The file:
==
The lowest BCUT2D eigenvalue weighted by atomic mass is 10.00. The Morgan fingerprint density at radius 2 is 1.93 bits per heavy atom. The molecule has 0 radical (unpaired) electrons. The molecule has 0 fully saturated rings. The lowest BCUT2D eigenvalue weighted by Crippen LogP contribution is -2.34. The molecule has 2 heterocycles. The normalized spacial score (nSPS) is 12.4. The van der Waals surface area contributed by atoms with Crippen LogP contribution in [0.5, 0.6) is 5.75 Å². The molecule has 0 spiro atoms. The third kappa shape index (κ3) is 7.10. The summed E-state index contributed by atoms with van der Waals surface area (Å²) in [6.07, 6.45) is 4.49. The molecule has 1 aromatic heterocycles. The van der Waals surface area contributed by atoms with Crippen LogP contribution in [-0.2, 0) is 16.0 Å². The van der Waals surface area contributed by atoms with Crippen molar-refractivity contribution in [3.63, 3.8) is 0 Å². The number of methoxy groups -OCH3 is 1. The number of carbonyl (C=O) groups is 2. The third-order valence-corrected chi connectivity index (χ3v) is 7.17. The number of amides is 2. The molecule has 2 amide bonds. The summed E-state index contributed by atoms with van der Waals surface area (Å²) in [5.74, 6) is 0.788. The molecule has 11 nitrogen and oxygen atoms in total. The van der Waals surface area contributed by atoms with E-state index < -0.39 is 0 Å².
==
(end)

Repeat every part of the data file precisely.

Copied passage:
The lowest BCUT2D eigenvalue weighted by atomic mass is 10.00. The Morgan fingerprint density at radius 2 is 1.93 bits per heavy atom. The molecule has 0 radical (unpaired) electrons. The molecule has 0 fully saturated rings. The lowest BCUT2D eigenvalue weighted by Crippen LogP contribution is -2.34. The molecule has 2 heterocycles. The normalized spacial score (nSPS) is 12.4. The van der Waals surface area contributed by atoms with Crippen LogP contribution in [0.5, 0.6) is 5.75 Å². The molecule has 0 spiro atoms. The third kappa shape index (κ3) is 7.10. The summed E-state index contributed by atoms with van der Waals surface area (Å²) in [6.07, 6.45) is 4.49. The molecule has 1 aromatic heterocycles. The van der Waals surface area contributed by atoms with Crippen LogP contribution in [-0.2, 0) is 16.0 Å². The van der Waals surface area contributed by atoms with Crippen molar-refractivity contribution in [3.63, 3.8) is 0 Å². The number of methoxy groups -OCH3 is 1. The number of carbonyl (C=O) groups is 2. The third-order valence-corrected chi connectivity index (χ3v) is 7.17. The number of amides is 2. The molecule has 2 amide bonds. The summed E-state index contributed by atoms with van der Waals surface area (Å²) in [5.74, 6) is 0.788. The molecule has 11 nitrogen and oxygen atoms in total. The van der Waals surface area contributed by atoms with E-state index < -0.39 is 0 Å².